Leaf litter inputs reinforce islands of nitrogen fertility in a lowland tropical forest

Brooke B. Osborne, Megan K. Nasto, Fiona M. Soper, Gregory P. Asner, Christopher S. Balzotti, Cory C. Cleveland, Philip G. Taylor, Alan R. Townsend, Stephen Porder

Research output: Contribution to journalArticlepeer-review

Abstract

The role of lowland tropical forest tree communities in shaping soil nutrient cycling has been challenging to elucidate in the face of high species diversity. Previously, we showed that differences in tree species composition and canopy foliar nitrogen (N) concentrations correlated with differences in soil N availability in a mature Costa Rican rainforest. Here, we investigate potential mechanisms explaining this correlation. We used imaging spectroscopy to identify study plots containing 10–20 canopy trees with either high or low mean canopy N relative to the landscape mean. Plots were restricted to an uplifted terrace with relatively uniform parent material and climate. In order to assess whether canopy and soil N could be linked by litterfall inputs, we tracked litter production in the plots and measured rates of litter decay and the carbon and N content of leaf litter and leaf litter leachate. We also compared the abundance of putative N fixing trees and rates of free-living N fixation as well as soil pH, texture, cation exchange capacity, and topographic curvature to assess whether biological N fixation and/or soil properties could account for differences in soil N that were, in turn, imprinted on the canopy. We found no evidence of differences in legume communities, free-living N fixation, or abiotic properties. However, soils beneath high canopy N assemblages received ~ 60% more N via leaf litterfall due to variability in litter N content between plot types. The correlation of N in canopy leaves, leaf litter, and soil suggests that, under similar abiotic conditions, litterfall-mediated feedbacks can help maintain soil N differences among tropical tree assemblages in this diverse tropical forest.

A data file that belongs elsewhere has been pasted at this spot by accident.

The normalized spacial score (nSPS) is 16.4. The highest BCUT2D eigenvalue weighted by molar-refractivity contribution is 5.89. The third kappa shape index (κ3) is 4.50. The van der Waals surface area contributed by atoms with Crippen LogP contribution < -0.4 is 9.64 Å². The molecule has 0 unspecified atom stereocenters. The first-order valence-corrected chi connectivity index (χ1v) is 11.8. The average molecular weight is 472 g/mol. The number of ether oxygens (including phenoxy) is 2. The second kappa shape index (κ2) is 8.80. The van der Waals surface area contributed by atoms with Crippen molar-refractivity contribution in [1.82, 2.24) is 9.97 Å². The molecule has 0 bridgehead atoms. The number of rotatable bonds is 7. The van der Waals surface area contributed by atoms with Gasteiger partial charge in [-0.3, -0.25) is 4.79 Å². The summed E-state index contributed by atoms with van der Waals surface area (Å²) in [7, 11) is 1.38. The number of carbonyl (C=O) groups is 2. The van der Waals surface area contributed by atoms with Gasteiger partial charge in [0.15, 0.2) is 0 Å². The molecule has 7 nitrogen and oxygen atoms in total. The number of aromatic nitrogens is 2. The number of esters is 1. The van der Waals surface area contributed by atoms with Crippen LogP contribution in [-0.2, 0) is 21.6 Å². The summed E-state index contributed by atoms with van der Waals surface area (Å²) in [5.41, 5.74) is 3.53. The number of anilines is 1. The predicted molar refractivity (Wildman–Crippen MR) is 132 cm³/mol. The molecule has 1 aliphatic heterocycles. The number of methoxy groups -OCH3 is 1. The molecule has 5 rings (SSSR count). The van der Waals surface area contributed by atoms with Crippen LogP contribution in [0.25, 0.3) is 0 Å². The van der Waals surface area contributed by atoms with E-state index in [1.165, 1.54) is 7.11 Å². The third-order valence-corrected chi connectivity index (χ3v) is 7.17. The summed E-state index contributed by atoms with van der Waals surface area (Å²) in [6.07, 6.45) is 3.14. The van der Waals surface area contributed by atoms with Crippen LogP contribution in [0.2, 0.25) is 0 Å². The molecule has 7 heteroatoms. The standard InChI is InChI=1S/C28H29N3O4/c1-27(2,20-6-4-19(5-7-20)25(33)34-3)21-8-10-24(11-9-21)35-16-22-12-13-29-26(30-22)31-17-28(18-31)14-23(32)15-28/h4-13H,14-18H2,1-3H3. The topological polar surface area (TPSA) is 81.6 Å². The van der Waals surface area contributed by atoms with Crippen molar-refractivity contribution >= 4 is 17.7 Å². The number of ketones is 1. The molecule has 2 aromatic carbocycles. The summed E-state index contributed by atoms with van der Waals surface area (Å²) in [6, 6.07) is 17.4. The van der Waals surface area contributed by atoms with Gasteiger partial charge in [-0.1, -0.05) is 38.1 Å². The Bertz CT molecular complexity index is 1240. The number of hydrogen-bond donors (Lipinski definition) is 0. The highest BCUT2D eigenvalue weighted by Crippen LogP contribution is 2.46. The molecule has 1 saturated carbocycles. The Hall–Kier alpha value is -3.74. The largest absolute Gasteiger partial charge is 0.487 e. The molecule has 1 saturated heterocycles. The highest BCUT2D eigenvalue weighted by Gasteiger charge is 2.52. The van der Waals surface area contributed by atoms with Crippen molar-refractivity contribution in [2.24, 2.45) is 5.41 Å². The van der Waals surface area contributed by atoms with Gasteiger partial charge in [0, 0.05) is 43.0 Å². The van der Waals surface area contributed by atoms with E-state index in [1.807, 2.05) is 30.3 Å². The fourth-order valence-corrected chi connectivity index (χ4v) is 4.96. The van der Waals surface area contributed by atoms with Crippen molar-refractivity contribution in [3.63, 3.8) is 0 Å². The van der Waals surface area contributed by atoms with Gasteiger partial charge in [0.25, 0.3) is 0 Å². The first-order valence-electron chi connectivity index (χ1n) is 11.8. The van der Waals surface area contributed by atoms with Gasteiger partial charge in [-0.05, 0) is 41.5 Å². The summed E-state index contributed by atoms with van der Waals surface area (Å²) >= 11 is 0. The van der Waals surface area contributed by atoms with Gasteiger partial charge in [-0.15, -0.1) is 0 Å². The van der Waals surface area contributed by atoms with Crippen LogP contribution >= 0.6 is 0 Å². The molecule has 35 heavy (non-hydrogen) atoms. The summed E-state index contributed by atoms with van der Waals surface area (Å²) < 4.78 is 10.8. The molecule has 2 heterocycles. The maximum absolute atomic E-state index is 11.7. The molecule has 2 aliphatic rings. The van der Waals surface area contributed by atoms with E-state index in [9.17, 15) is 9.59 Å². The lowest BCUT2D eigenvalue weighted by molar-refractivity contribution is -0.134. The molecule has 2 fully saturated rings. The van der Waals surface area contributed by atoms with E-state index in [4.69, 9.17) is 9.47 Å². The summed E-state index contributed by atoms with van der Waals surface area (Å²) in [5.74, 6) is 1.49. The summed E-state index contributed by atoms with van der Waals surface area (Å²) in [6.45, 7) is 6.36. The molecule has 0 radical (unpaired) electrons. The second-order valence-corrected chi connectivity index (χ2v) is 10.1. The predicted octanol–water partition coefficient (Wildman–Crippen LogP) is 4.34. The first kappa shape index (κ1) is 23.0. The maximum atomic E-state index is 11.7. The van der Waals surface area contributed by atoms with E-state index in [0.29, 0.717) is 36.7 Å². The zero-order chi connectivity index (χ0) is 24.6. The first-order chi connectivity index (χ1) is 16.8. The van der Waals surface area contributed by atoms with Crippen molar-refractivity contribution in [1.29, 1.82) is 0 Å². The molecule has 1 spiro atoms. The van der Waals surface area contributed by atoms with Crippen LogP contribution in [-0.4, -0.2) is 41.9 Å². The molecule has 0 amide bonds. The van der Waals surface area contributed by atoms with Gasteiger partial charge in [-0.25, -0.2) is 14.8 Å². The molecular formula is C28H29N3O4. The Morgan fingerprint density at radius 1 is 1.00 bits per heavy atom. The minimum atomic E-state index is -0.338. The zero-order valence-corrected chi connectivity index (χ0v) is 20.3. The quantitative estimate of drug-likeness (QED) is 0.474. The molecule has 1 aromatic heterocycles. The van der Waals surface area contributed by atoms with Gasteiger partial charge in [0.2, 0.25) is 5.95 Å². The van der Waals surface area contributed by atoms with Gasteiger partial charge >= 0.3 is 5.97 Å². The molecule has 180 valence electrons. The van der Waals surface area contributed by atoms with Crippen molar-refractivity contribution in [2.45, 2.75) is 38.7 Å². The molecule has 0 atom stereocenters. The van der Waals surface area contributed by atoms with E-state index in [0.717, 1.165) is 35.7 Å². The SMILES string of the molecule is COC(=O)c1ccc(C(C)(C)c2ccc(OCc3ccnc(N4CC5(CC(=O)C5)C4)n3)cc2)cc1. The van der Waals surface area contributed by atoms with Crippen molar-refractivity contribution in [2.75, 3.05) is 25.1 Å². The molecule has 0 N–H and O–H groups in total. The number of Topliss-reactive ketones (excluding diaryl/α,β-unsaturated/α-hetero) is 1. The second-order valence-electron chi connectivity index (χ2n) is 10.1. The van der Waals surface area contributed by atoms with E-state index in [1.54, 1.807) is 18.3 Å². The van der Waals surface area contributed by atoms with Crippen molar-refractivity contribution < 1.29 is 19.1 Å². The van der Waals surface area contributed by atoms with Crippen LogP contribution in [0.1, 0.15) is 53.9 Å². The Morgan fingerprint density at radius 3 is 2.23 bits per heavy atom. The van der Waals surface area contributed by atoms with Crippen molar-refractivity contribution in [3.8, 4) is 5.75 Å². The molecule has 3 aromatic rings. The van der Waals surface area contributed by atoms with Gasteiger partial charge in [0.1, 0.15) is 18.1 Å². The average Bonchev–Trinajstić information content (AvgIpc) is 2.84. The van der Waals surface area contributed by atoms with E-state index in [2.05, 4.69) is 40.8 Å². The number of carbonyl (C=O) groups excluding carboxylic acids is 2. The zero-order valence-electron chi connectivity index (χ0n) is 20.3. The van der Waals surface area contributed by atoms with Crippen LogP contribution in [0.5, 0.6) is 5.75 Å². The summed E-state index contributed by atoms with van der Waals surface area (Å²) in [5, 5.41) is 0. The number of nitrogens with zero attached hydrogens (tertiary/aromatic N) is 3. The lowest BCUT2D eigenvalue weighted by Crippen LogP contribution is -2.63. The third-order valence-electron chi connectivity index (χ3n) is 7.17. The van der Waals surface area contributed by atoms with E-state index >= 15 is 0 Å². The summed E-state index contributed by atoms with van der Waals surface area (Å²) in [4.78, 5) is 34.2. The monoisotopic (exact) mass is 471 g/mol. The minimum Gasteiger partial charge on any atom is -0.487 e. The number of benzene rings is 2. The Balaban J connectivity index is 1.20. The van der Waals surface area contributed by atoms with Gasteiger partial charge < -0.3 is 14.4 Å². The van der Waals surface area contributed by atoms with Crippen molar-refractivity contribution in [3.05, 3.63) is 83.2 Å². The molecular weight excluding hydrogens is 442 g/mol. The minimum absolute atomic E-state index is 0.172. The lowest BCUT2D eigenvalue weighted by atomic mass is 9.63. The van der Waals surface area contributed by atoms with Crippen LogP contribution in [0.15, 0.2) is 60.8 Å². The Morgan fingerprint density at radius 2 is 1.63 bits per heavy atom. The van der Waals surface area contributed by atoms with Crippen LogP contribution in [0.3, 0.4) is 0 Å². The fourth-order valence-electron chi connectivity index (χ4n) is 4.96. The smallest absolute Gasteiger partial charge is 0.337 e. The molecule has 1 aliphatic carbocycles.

Original languageEnglish (US)
Pages (from-to)293-306
Number of pages14
JournalBiogeochemistry
Volume147
Issue number3
DOIs
StatePublished - Feb 1 2020

Keywords

  • Canopy chemistry
  • Carnegie airborne observatory
  • Imaging spectroscopy
  • Plant functional traits
  • Soil

ASJC Scopus subject areas

  • Environmental Chemistry
  • Water Science and Technology
  • Earth-Surface Processes

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